In Unit I, you became familiar (or more familiar) with some of the unique and amazing cultures of Paleo-America (a.k.a. ancient America). As we learned, researchers, including archeologists, historians, geologists, and others, are continuing to discover new and exciting information about the Paleo-American cultures.

Assignment Instructions

After reading the Unit I Lesson, Section 1.1 (The Americas) from the online textbook and viewing the Required Videos, select either one tribal culture, an event, or a theory discussed that relates to Paleo-America. Once you have selected a topic, go to the CSU Online Library and locate a peer-reviewed, full-text article that focuses on your topic. Select an article that you are confident that you will be able to use to write an analysis and reflection.

Your assignment will contain two parts.

Part 1: Article Content Analysis

In this Article Content Analysis section of the Unit I Assignment, perform the following:

Write a 300-word essay, discussing the content of the article you selected.

Make certain to identify the article’s thesis and provide a summary of the thesis’ main points.

Provide an insightful and thorough analysis of the article using cited evidence from the article. (Do not give your personal opinion and do not utilize additional resources.)

In-text citations and a reference for the article are required.

Part 2: Article Reflection

In this Article Reflection section of the Unit I Assignment, perform the following:

Write a 200-word in-depth reflection of the article, considering the viability of the thesis, strategies used to collect data, and article findings.

Provide insightful personal viewpoints on the success (or lack thereof) of the article and its findings. (Personal opinions should be given and supported with information from the article.)

In Part 2, you are not required to use in-text citations or a reference for the article unless you determine they are necessary and appropriate. Additional references should not be used. Keep your focus on the selected article.

You will combine Part 1 and Part 2 in the same document and submit them as one document. Your total paper should be a minimum of two pages in length.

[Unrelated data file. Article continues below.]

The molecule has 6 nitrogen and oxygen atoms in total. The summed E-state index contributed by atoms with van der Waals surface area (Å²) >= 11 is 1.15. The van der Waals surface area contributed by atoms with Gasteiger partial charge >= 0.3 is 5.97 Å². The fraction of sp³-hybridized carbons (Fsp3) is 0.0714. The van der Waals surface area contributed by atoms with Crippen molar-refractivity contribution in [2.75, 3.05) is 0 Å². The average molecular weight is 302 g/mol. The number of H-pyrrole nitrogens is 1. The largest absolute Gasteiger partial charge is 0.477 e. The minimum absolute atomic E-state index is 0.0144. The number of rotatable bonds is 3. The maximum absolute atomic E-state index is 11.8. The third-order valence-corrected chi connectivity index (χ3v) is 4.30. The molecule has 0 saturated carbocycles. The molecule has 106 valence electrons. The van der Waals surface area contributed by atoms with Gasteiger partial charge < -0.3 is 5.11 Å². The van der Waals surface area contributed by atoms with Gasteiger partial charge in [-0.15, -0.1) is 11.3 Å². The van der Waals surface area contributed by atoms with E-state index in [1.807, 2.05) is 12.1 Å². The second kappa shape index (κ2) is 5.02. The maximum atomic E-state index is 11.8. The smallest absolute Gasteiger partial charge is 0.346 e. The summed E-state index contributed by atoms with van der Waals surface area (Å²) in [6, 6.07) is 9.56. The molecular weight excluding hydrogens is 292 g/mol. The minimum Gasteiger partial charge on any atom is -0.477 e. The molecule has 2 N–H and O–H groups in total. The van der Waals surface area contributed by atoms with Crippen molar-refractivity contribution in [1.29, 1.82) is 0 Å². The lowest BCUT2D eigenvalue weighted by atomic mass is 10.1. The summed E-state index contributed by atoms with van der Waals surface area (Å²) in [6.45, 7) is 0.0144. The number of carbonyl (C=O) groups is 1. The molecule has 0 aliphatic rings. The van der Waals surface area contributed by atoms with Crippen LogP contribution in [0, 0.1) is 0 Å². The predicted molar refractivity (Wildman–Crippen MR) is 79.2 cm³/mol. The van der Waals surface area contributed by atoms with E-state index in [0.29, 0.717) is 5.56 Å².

Review these three suggested strategies to successfully accomplish the Unit I Assignment.

Getting Started: Do not begin to work on the assignment until you have read (in full) the Unit I Study Guide and read or viewed the assigned Required Unit Resources. After you have read or viewed all the Unit I material, carefully review the assignment rubric so that you are aware of how your assignment will be evaluated. Take time to preview the online Library, the Writing Center, and APA resources provided. Reach out to your instructor if you have any questions.

The Library: The following are recommended electronic databases to use for this assignment: America: History and Life; JSTOR; and Academic Search Ultimate. Be sure to select an article that interests you and is understandable. Peer-reviewed articles may include a lot of scientific data and sometimes appear very complex. Be sure to read an article thoroughly, prior to making your selection. If it is boring to you, pick a different article. If it is confusing to you, pick a different article. Reach out to the librarians if you have questions about the library.

Think about the content: To help you present strong content, use the 5 Ws: who, what, where, when, why. The 5 Ws are all needed for your major components and for this academic level. The why in this assignment is a vital component. Organization of content is important. Content can be strong, but if the organizational structure of your paper is weak, the content can be negatively impacted. Remember to include a clear introduction with a thesis statement, an organized body with supporting evidence, and a conclusion. Use five rounds of proofreading and editing your assignment prior to submission. Give yourself time between each round. This will allow you to see new errors and fix them prior to submission. This is one of the best strategies for writing assignments: five rounds of proofreading and editing. Reach out to the Writing Center staff if you have questions about APA Style or want a second set of eyes on your work. Contact your instructor with any questions you may have.